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  1. Default need help building flyrod

    hey everyone! im new to the sport of fly fishing and i am thinking about building a fly rod. is there such a thing as an "all around fly rod"? what i mean by this is, i want to fish mainly for bass, pike and maybe carp. i also want to fish for trout and panfish-on occasion only.
    i was thinking about getting an 8wt TFO TiCR. fit it with recoil snake guides and rec reel seat components.
    any thoughts?

  2. Default Re: need help building flyrod

    Welcome Mister....I am new to the sport as well! From what I understand you are really looking at needing two different rods. A Trout rod will typically be a 5 wt, although anything from a 3 to a 6 is pretty generally accepted depending on the situation. I would say an 8 wt. is overkill big time. I am sure other people with more knowledge about the other fish you want to fish for will post and help you out. Good luck with your rod purchase!!!

  3. #3
    Join Date
    Jan 2007
    Central Florida

    Default Re: need help building flyrod

    Hi cheng,

    Dorian is right, it will be hard to have one rod to cover all the fish you are interested in. If I were doing this I would pick the one fish you are most interested in or will fly fish for the most. If it is Bass and Pike, the 8wt would be a good choice. The TFO TiCr is a fast action rod and will be harder for you to learn how to fly cast. If you build that rod then you should think about some lessons or at least get a good fly casting DVD. The problem I see is you may have trouble casting the TiCr and give up on fly fishing. If the Bass and Pike are not very big, then a 6wt may be a better choice for you. I know how big the Pike can grow in your country so I am not sure what is your best way to go.

    New fly fishers usually start out with a trout weight rod with a slow to medium action and learn how to cast before they move up to an 8wt fast action rod.


  4. #4
    Join Date
    Feb 2005
    South Texas

    Default Re: need help building flyrod

    Welcome to the group!

    Frank's advice is right on, btw

    I'd rather hunt fish than bait deer any day.

  5. #5

    Default Re: need help building flyrod

    I would add is to say that heavier rods are typically selected for bass and pike for more reasons than just giving you an advantage in fighting the fish. If you want to be casting 4-7" long pike streamers any great distance, you simply need the heavier rod, not so much for the rod weight, but more for the weight of the heavier line. They say in fly fishing you are not casting the lure, you are casting the fly line; well your fly is piggy-backing on the momentum of your fly line so you need to select a fly small enough that it won't slow down your line speed too much. Another thing they say is that you use big flies for big fish, small flies for small fish...YMMV.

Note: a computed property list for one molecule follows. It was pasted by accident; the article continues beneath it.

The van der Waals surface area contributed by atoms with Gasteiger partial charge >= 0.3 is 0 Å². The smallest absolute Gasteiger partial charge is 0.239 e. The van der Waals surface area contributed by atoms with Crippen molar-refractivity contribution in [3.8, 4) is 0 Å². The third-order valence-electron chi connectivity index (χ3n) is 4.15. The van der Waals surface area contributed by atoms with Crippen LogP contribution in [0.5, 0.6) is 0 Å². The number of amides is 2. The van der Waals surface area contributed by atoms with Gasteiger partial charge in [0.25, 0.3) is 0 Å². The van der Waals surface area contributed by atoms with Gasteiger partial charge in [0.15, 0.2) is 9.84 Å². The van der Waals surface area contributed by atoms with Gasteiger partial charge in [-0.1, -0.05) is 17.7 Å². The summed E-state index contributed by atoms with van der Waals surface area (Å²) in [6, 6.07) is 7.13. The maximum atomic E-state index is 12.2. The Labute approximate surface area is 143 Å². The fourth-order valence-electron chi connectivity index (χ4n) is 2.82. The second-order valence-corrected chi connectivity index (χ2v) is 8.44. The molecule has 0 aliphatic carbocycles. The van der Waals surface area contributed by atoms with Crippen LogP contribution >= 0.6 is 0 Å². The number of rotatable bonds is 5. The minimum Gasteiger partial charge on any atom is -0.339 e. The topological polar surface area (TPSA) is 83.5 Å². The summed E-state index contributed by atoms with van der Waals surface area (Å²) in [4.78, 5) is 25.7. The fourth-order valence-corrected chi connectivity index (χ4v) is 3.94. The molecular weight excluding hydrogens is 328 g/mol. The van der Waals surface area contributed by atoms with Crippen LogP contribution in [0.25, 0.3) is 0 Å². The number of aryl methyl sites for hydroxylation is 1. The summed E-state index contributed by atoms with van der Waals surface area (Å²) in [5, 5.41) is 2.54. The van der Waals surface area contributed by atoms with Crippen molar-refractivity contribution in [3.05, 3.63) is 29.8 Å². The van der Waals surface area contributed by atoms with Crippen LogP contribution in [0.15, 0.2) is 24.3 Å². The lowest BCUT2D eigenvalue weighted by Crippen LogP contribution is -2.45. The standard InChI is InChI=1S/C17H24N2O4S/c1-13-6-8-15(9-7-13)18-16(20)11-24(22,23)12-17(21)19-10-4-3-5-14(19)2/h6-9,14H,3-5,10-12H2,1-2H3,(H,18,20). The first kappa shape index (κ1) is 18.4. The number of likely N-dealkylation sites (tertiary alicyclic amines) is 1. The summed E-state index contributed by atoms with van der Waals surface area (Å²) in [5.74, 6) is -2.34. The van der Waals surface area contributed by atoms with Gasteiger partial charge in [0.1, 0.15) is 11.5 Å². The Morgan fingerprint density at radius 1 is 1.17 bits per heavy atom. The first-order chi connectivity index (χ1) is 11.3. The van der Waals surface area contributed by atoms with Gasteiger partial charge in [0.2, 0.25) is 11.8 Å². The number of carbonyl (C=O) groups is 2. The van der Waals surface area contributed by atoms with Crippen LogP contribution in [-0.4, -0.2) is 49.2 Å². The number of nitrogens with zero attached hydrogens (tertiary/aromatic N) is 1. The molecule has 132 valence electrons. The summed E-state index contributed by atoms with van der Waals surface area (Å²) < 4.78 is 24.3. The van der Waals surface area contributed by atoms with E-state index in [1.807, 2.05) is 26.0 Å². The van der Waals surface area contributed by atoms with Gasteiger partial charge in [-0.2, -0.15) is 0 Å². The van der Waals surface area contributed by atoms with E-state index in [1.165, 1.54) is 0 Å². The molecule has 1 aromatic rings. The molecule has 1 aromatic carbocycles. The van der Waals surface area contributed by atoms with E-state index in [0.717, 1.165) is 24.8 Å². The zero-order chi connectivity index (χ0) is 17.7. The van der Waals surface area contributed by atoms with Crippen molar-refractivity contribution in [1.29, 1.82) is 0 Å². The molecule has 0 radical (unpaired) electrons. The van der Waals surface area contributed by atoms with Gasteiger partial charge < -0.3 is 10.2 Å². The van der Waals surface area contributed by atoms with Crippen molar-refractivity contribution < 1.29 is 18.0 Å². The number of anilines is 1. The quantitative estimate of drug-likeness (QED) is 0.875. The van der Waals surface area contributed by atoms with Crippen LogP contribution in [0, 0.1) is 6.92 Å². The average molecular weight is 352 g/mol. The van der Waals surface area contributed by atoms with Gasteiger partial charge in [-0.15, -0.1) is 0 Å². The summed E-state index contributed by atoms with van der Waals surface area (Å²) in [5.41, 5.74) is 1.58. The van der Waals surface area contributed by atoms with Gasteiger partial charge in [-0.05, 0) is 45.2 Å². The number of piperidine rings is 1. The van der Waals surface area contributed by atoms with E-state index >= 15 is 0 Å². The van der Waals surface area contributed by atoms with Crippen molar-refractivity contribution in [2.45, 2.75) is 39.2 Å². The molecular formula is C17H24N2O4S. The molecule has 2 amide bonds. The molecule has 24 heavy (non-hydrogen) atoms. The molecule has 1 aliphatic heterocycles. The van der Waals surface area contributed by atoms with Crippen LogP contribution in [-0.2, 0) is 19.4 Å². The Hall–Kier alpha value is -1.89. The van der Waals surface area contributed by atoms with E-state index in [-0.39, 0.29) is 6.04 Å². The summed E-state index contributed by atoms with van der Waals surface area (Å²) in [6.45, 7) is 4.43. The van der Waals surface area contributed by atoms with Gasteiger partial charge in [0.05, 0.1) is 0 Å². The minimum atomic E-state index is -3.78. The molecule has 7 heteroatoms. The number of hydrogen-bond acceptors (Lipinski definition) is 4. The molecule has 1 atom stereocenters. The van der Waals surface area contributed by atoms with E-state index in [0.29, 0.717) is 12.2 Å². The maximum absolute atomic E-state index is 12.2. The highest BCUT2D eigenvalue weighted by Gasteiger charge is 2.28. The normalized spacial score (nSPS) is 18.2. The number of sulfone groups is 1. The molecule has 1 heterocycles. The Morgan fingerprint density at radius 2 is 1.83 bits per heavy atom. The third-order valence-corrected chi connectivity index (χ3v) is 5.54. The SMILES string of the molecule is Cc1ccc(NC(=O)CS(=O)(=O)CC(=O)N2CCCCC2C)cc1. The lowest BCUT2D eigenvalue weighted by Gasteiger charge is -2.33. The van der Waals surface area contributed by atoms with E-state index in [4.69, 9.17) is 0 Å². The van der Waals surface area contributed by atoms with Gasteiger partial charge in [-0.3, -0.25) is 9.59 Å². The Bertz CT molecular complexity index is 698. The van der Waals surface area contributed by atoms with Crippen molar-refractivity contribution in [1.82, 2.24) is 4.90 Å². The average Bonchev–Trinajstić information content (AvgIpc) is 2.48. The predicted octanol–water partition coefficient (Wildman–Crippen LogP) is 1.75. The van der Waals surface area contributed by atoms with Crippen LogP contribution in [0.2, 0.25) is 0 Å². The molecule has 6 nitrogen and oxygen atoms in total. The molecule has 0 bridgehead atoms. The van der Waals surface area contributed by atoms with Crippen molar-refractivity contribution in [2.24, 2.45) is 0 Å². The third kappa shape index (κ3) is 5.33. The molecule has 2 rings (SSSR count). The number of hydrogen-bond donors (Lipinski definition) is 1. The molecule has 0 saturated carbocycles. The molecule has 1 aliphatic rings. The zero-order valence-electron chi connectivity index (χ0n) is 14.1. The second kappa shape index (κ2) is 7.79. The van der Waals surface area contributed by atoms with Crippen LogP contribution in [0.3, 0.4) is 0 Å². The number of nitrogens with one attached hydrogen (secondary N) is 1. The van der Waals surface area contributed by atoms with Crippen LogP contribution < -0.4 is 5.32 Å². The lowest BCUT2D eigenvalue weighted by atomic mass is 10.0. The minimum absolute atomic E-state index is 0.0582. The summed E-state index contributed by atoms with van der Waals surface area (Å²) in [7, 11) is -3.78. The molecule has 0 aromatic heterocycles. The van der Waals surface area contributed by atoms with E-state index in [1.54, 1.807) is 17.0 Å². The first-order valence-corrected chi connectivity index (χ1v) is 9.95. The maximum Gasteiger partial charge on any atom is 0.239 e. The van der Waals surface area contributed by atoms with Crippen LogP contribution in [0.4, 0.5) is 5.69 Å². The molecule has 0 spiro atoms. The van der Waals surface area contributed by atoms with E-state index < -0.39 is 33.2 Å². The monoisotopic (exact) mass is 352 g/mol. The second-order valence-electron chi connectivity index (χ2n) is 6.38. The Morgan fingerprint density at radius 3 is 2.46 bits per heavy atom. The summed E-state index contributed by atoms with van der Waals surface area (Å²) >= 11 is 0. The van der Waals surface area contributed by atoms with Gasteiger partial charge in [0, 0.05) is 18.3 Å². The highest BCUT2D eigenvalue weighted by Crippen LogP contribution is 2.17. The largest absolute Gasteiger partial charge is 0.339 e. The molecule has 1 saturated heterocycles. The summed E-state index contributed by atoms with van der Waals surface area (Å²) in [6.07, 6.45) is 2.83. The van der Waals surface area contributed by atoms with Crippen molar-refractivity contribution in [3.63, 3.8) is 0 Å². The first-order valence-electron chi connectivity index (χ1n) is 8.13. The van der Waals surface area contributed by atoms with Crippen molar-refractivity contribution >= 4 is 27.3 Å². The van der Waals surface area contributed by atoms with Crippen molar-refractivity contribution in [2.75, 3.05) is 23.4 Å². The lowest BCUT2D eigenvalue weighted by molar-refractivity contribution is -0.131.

On the other hand, a heavier line can and will make a louder splash when fishing stillwater when compared to a lighter line. A fish might hear an 8wt fly line a lot louder than a 4wt fly line and will use a bit more discretion in approaching any food nearby after that unnatural splash your 8wt line made. Most people remedy this with longer leaders and tippets, but imagine taking an 8wt rod fishing for trout or panfish on a creek that's 10-25 feet across, and has fishable pools that are 12-30 feet long, and maybe you can see the advantage of a 3 or 4 weight rod.

    Also, I've found that when you pull in a small fish with an 8wt rod, it's not nearly as fun as pulling in a small fish on a 3wt rod. The 8wt is like a telephone pole and you can tell that the fish isn't really fighting, but rather "dangling" from the rod tip. With the lighter rod, you can feel the smaller fish fighting, which is fun! Although, some care should be taken to avoid over-fighting a fish because if you tire out a fish too much, then throw them back into the current, they can die. I've heard that in pike flyfishing tournaments up north, all applicants are required to use at least a 9wt rod to minimize over-fighting of the fish.

    So that's a lot of back and forth. Sorry about that. Basically, what it boils down to is that in fly fishing, just like every other aspect of life, there are compromises. The commonly given advice is a good one: buy a rod targeted to the type of fishing you like the most or plan to do the most, fish with it, and then decide from there whether you need a second rod. Also, lots of fly fishers start out with a lesson or two. Lessons can be very helpful to get you started casting well and to give you access to another fisherman's equipment to maybe test drive a 4wt and an 8wt side by side.

  6. Default Re: need help building flyrod

    thanks for all the tips. i probably will stick with something heavier. i do tons more bass and pike fishing than trout and panfishing(we dont have a long trout season-2 weeks or so-and also a long drive from where i live). if i do decide to flyfish for trout and panfish, i will look at getting something around 4-5wt.
    thanks everyone!

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